Money Supply, Bank Lending and Quantitative Easing


Between 2009 and 2015, the Bank of England has been authorized to create £375bn of assets by the creation of central bank reserves. This new money was used to purchase government gilts.

Bank of England Holding gilts
The Bank of England’s holding of gilts. More on Bank of England’s asset purchase scheme at B of E

The theory is that by creating extra money and buying gilts from financial institutions, there would be an increase in the money supply and increase economic activity.

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Money and credit

Readers Question: In simple terms what is the difference between credit and money?


Credit is any form of deferred payment. For example, if you purchase on a credit card – a bank effectively pays on your behalf – anticipating you will pay back the amount to the credit card company in six weeks time.

If a bank lends money to a consumer, this is a form of credit. The consumer is given money, which it later has to pay back to the bank.


Money is any item or electronic record that can be used for the purchase of goods,  provide a store of account, and can be used as a medium of exchange.

If you buy on a debit card, you are using actual money in your bank account. You have a certain amount, and once your bank account is depleted, you can’t spend any more money. People will accept your money as legal tender in that country.


Example of difference between money and credit

If you buy on a credit card, the amount you can spend depends on the generosity of your credit card company. For example, you may spend £3,000 on credit (money you may or not have). However, the credit card company may decide to increase the amount of credit that it gives you, it can increase your credit card limit to £5,000 and more credit is created. But, you have to pay this back. This credit is not negotiable; you can’t go to a shop and directly offer them some of your credit card limit.

You can’t increase the amount of money you have (without earning it), but you can increase the amount of credit you receive – if banks are willing to lend it to you. In this sense, you could think of money as more tangible, and credit is more intangible.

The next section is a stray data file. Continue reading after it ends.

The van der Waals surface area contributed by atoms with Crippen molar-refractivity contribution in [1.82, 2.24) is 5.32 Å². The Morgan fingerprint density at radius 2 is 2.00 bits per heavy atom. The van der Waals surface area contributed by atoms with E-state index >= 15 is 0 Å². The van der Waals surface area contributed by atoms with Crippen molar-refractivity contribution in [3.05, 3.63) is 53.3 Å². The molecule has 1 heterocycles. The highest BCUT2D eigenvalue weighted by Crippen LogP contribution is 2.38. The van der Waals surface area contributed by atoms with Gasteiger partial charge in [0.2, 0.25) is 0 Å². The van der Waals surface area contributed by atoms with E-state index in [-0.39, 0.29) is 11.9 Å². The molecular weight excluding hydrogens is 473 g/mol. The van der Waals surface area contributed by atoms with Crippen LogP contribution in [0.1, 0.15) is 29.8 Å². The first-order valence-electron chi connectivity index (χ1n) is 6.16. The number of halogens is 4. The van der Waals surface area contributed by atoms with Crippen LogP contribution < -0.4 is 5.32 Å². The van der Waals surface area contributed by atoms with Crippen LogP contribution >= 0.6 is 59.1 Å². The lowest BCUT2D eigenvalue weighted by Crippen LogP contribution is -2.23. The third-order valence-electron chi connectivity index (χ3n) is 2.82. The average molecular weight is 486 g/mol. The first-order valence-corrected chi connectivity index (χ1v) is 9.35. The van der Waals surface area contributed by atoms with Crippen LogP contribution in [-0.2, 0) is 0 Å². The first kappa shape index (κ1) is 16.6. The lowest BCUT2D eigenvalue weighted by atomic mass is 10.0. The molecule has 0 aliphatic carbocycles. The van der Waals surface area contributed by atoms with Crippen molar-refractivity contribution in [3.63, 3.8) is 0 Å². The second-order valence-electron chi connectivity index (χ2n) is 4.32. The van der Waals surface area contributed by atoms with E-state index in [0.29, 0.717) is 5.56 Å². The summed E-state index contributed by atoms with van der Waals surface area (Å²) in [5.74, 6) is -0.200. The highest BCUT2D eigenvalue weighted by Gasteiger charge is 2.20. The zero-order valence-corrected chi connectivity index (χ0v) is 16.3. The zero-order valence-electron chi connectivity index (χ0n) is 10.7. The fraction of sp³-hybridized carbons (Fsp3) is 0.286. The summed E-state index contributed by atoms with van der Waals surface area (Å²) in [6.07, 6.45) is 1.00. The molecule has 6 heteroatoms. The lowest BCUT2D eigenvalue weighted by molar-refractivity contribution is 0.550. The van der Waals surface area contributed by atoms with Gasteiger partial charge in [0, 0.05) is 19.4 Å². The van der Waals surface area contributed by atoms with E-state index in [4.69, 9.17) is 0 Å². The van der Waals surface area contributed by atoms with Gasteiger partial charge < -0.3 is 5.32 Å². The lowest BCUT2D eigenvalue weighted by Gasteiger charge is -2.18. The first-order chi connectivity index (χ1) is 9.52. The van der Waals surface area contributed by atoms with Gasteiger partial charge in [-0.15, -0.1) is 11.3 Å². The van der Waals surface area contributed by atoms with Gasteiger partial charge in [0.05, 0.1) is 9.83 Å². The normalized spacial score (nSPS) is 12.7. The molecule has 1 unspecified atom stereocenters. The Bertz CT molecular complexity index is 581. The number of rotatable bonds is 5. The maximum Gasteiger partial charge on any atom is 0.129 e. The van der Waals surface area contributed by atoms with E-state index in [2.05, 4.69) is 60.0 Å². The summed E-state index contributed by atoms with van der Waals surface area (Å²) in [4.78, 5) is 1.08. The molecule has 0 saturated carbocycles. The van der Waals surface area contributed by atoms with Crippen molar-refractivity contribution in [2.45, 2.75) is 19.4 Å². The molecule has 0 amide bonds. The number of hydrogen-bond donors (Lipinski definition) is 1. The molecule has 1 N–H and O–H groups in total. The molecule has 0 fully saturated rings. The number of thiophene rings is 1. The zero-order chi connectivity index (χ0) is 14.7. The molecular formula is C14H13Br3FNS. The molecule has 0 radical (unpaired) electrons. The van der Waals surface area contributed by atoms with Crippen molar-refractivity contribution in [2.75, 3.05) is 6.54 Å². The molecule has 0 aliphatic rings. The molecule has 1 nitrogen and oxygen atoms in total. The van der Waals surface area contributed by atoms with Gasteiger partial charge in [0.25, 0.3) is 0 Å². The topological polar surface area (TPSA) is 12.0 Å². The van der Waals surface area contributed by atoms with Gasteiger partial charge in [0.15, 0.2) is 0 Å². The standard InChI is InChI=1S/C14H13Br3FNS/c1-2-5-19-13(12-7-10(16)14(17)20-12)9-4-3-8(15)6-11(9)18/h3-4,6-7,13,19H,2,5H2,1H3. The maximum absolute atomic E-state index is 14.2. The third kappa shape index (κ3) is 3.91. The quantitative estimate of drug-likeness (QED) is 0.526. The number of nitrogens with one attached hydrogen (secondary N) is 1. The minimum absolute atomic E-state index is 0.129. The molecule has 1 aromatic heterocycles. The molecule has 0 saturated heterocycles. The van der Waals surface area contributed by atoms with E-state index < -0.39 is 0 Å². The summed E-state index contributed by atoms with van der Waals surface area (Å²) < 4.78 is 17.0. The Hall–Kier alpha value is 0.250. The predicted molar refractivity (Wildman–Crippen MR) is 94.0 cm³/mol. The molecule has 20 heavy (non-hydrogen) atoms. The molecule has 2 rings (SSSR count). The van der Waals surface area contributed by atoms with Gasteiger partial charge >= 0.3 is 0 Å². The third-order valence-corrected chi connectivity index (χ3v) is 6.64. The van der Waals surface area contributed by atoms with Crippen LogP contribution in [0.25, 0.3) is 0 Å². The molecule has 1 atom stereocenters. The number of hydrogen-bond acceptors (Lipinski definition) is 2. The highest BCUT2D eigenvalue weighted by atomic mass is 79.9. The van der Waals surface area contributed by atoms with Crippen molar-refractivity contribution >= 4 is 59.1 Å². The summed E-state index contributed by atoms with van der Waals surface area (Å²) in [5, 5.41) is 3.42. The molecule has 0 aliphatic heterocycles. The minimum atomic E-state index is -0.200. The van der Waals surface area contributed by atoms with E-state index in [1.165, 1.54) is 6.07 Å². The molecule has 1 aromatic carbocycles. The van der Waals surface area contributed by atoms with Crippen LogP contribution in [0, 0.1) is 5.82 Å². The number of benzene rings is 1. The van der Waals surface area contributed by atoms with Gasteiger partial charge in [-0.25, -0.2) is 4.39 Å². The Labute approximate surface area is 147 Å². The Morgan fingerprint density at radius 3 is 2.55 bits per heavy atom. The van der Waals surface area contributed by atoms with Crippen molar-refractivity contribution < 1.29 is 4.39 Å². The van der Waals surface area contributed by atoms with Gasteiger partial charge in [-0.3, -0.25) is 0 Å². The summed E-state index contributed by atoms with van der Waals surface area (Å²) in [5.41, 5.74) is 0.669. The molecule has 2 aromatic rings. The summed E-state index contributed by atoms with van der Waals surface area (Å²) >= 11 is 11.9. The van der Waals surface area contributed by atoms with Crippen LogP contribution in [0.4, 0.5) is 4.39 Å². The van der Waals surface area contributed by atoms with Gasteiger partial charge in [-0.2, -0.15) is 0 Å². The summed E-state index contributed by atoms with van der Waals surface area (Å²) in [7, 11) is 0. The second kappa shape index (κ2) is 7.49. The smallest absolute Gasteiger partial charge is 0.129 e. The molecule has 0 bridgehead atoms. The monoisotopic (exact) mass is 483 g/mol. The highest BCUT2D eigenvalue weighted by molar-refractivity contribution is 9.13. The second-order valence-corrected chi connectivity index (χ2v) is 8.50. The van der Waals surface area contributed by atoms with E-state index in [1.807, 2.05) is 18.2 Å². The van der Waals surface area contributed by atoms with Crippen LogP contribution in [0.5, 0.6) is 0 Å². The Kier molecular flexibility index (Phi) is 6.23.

As a youngster, you will be told ‘money doesn’t grow on trees’. You can’t personally create money out of thin air.

But credit in a way can be created out of thin air. If a bank decides to lend you more.

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Velocity of circulation and inflation

Readers Question: When does velocity of money pick up and why will it? Clearly, the reason US inflation worriers have been wrong so far (NB). Is it confidence or policy?

The velocity of circulation / velocity of money refers to how frequently the money stock in an economy is used in a given period.

In the basic money supply equation, we have MV=PY

  • M= Money supply
  • V = Velocity of circulation
  • P = Price Level
  • Y = Income (in other versions, T also used for transactions)

If there is £1,000bn of money in the economy, and the total value of transactions in a year is £1,000bn, then the velocity of circulation is just 1.

If the total value of transactions rises to £3,000bn, this means the £1,000bn of money stock is being used three times in an economy. This gives a velocity of circulation of 3.

Quantitative easing and a fall in the velocity of circulation


Blue line is the monetary base (one form of money supply). This surge in the monetary base has had no effect on inflation.

During the period of quantitative easing, we saw a big rise in the monetary base, but, inflation didn’t increase. The reason for this is that people didn’t want to spend this extra money. To be more precise, banks didn’t want to lend this extra increase in the money supply, they just kept bigger bank reserves. Therefore, the money supply didn’t filter through to the wider economy.

Velocity of circulation


The Green line shows a fall in the M1 velocity of circulation at the start of 2009 (wiki)